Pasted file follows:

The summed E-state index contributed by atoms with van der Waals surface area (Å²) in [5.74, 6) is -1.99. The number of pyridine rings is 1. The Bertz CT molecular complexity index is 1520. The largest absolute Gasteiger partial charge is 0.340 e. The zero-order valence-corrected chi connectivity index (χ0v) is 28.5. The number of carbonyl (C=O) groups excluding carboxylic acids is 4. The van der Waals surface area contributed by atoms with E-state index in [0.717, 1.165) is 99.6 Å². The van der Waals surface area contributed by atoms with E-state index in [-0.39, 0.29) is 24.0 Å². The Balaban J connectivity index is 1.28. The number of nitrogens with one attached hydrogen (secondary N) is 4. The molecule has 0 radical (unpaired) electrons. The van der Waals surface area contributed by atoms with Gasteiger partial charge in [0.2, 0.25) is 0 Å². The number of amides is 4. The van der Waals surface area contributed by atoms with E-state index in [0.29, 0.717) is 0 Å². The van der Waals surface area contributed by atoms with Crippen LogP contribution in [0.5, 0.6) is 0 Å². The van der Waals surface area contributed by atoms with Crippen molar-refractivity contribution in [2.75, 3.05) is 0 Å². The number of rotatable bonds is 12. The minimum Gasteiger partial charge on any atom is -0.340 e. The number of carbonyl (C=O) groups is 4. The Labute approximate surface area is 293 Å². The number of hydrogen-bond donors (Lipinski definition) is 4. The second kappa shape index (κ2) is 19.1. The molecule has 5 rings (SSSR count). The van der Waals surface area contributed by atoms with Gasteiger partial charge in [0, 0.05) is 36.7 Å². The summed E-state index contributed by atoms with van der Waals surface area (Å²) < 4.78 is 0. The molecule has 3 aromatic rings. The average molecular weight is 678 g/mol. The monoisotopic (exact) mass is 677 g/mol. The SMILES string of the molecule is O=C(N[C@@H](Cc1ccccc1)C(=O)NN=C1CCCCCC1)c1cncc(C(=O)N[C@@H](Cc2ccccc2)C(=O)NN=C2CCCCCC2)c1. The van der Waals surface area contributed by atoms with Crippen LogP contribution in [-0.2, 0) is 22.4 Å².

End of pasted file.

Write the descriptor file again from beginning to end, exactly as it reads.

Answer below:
The summed E-state index contributed by atoms with van der Waals surface area (Å²) in [5.74, 6) is -1.99. The number of pyridine rings is 1. The Bertz CT molecular complexity index is 1520. The largest absolute Gasteiger partial charge is 0.340 e. The zero-order valence-corrected chi connectivity index (χ0v) is 28.5. The number of carbonyl (C=O) groups excluding carboxylic acids is 4. The van der Waals surface area contributed by atoms with E-state index in [0.717, 1.165) is 99.6 Å². The van der Waals surface area contributed by atoms with E-state index in [-0.39, 0.29) is 24.0 Å². The Balaban J connectivity index is 1.28. The number of nitrogens with one attached hydrogen (secondary N) is 4. The molecule has 0 radical (unpaired) electrons. The van der Waals surface area contributed by atoms with Gasteiger partial charge in [0.2, 0.25) is 0 Å². The number of amides is 4. The van der Waals surface area contributed by atoms with E-state index in [0.29, 0.717) is 0 Å². The van der Waals surface area contributed by atoms with Crippen LogP contribution in [0.5, 0.6) is 0 Å². The van der Waals surface area contributed by atoms with Crippen molar-refractivity contribution in [2.75, 3.05) is 0 Å². The number of rotatable bonds is 12. The minimum Gasteiger partial charge on any atom is -0.340 e. The number of carbonyl (C=O) groups is 4. The Labute approximate surface area is 293 Å². The number of hydrogen-bond donors (Lipinski definition) is 4. The second kappa shape index (κ2) is 19.1. The molecule has 5 rings (SSSR count). The van der Waals surface area contributed by atoms with Gasteiger partial charge in [0, 0.05) is 36.7 Å². The summed E-state index contributed by atoms with van der Waals surface area (Å²) < 4.78 is 0. The molecule has 3 aromatic rings. The average molecular weight is 678 g/mol. The monoisotopic (exact) mass is 677 g/mol. The SMILES string of the molecule is O=C(N[C@@H](Cc1ccccc1)C(=O)NN=C1CCCCCC1)c1cncc(C(=O)N[C@@H](Cc2ccccc2)C(=O)NN=C2CCCCCC2)c1. The van der Waals surface area contributed by atoms with Crippen LogP contribution in [-0.2, 0) is 22.4 Å².